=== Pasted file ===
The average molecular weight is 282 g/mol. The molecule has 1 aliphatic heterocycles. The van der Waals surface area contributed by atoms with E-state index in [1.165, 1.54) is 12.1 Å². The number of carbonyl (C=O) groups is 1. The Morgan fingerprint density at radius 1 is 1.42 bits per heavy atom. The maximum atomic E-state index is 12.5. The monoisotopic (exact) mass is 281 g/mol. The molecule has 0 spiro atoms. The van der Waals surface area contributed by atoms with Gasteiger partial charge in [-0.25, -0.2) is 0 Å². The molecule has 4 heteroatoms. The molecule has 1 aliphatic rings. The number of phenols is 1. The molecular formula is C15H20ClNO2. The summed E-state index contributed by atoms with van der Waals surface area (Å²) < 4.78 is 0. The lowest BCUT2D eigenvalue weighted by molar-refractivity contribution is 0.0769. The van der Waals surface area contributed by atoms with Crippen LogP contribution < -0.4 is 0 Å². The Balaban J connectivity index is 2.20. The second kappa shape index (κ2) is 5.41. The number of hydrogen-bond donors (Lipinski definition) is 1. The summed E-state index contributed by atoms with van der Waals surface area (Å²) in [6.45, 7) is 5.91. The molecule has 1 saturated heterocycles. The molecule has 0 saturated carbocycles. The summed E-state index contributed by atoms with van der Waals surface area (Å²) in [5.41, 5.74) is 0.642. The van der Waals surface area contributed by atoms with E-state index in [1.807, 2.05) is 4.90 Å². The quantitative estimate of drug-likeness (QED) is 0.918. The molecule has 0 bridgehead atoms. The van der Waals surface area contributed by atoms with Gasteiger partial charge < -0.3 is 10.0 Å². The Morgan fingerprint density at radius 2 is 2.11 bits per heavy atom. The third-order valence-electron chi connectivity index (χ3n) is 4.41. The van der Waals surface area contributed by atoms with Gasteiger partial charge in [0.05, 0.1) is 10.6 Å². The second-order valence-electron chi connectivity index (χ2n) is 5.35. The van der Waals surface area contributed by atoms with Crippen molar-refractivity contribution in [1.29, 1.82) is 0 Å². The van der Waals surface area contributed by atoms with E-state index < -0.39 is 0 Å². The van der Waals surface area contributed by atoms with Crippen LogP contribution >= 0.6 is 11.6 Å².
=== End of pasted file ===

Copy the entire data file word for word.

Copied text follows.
The average molecular weight is 282 g/mol. The molecule has 1 aliphatic heterocycles. The van der Waals surface area contributed by atoms with E-state index in [1.165, 1.54) is 12.1 Å². The number of carbonyl (C=O) groups is 1. The Morgan fingerprint density at radius 1 is 1.42 bits per heavy atom. The maximum atomic E-state index is 12.5. The monoisotopic (exact) mass is 281 g/mol. The molecule has 0 spiro atoms. The van der Waals surface area contributed by atoms with Gasteiger partial charge in [-0.25, -0.2) is 0 Å². The molecule has 4 heteroatoms. The molecule has 1 aliphatic rings. The number of phenols is 1. The molecular formula is C15H20ClNO2. The summed E-state index contributed by atoms with van der Waals surface area (Å²) < 4.78 is 0. The lowest BCUT2D eigenvalue weighted by molar-refractivity contribution is 0.0769. The van der Waals surface area contributed by atoms with Crippen LogP contribution < -0.4 is 0 Å². The Balaban J connectivity index is 2.20. The second kappa shape index (κ2) is 5.41. The number of hydrogen-bond donors (Lipinski definition) is 1. The summed E-state index contributed by atoms with van der Waals surface area (Å²) in [6.45, 7) is 5.91. The molecule has 1 saturated heterocycles. The molecule has 0 saturated carbocycles. The summed E-state index contributed by atoms with van der Waals surface area (Å²) in [5.41, 5.74) is 0.642. The van der Waals surface area contributed by atoms with E-state index in [1.807, 2.05) is 4.90 Å². The quantitative estimate of drug-likeness (QED) is 0.918. The molecule has 0 bridgehead atoms. The van der Waals surface area contributed by atoms with Gasteiger partial charge < -0.3 is 10.0 Å². The Morgan fingerprint density at radius 2 is 2.11 bits per heavy atom. The third-order valence-electron chi connectivity index (χ3n) is 4.41. The van der Waals surface area contributed by atoms with Gasteiger partial charge in [0.05, 0.1) is 10.6 Å². The second-order valence-electron chi connectivity index (χ2n) is 5.35. The van der Waals surface area contributed by atoms with Crippen molar-refractivity contribution in [1.29, 1.82) is 0 Å². The van der Waals surface area contributed by atoms with E-state index < -0.39 is 0 Å². The van der Waals surface area contributed by atoms with Crippen LogP contribution >= 0.6 is 11.6 Å².